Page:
by Cindy Hasz
American Reporter Correspondent
San Diego, Calif.
March 18, 2002
LILACS, WHITE CAPS, AND SOULS THAT SMOULDER
SAN DIEGO -- As I dropped down from the coastal hills toward the ocean today I had a hard time keeping my eyes on the road. The ocean was positively alive -- whitecaps like I haven't seen in my adult life, if ever.
Colors, too; several shades of greens and blues: cornflower blue the medium depths, dark slate blue out in the deep areas and a minty, iridescent foam green in the small waves as they arched to break on the shore. Better than any Impressionist's static attempt to capture light and movement, it was something out of St. John's Revelation, a living creature.
The white-whipped waves, millions of them all the way to the horizon, literally took my breath away. I watched from out in front of my patient's home as the seagull's and a few token pelicans hovered above me on great upward currents of salt air. None of them seemed too botherd to flap their wings. They soared aloft in formation, their wings still, drifting only slightly to the left and right in unison.
I found myself standing mouth open and in the middle of the road, my astonishment simply too great to hide. I pulled myself together and as I walked up the front steps to see my friend; I knew she hadn't seen any of it.
As usual, she was up on the second floor, on a certain spot on her couch, hunched over and wanting to die.
She'd just spent three weeks in the psychiatric ward and had returned home worse than when she went in. No medications seemed to help her; nothing did. I found myself praying as I walked down the hall towards her door, asking God for something to give her that would bring comfort and strength. I knew I had absolutely nothing to give her that would make any difference.
Strangely enough, after a brief bit of conversation, I found myself becoming unusually direct with her. She had just finished telling me what a relief death would be to her. I told her that I was sure it would be. She looked up at me stunned.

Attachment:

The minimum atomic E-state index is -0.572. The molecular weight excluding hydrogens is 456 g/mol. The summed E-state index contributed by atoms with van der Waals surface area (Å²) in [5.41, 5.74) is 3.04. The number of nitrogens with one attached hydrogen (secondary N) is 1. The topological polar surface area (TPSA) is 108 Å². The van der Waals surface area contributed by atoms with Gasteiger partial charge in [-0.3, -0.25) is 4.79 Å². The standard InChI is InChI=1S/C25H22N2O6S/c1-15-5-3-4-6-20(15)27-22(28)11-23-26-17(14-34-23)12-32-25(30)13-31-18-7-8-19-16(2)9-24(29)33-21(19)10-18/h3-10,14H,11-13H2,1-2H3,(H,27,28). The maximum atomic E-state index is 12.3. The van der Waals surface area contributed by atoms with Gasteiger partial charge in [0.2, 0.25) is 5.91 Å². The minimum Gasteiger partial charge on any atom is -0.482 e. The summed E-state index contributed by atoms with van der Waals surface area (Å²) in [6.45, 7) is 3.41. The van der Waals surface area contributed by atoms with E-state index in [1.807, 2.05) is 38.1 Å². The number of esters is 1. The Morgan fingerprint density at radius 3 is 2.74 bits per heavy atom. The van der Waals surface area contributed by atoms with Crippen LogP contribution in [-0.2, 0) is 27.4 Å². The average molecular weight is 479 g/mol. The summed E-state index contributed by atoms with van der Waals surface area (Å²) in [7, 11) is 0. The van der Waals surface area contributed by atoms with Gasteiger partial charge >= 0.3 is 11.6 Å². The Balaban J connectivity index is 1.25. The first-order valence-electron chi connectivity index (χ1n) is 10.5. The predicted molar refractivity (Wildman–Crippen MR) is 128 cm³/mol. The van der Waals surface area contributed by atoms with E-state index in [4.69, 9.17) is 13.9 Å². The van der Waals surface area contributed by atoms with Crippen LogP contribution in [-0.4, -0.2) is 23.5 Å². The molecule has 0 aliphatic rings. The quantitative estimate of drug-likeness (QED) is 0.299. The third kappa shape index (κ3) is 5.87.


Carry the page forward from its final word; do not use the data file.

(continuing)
She'd expected me to try to talk her out of her despair. I surprised myself with the tack I was taking. "If you are really serious about it, I said, "you can decide to die and your body will obey." She looked at me as if I'd betrayed her. I started to go on but she silenced me.
"I don't want to die -- I want to live," she said through dark eyes wide, pleading. "All right, then," I answered her softly. "Make the decision to live."
Same day, different part of town; another elderly lady on hospice was following through with a decision of her own.
Her diagnosis was terminal, and she was letting go. I'd gotten her a hospital bed early in the day so that she could sit upright to relieve her difficult breathing. We'd started oxygen at two liters per minute and morphine every two hours for respiratory distress and breakthrough pain. She was completely at peace. The same ocean breeze was coming in through the window at the head of her bed.
I thought of the last time we went out to lunch together. She'd had two cups of hot chocolate, quiche and a mound of purple grapes. She almost ignored the quiche but relished every single grape and stuffed her mouth full until she looked like a squirrel. We split some pecan pie; I took her home and tucked her into bed for an afternoon nap.
Now I was tucking her in for a very long nap indeed.
She told one of the aides the week previous after waking from sleep that she had been dreaming of flowers, all different kinds of flowers. I liked picturing her laughing with her head thrown characteristically back, in a field of flowers. Someone told me today she loved lilacs. I only wish I would have known that a long time ago.
For one woman, it is time to go. I am helping her to die well, free of pain and prepared to soar on the coming winds of the spirit. For the other woman life, not death, is her imperative. How can I persuade her that life is beautiful and good, though dangerous; that it can be joyous and exhilarating, as well as sorrowful?
Over and over again, I am humbled by the sovereignty of the human spirit. The power we hold in our hearts and minds is inviolate. I can only pray the winds that be will breathe renewed fire into this woman's frozen soul.
And, of course, I will do my part to blow gently on any coals that still smolder.
Cindy Hasz is a nurse and mother living in San Diego. She can be reached at firstname.lastname@example.org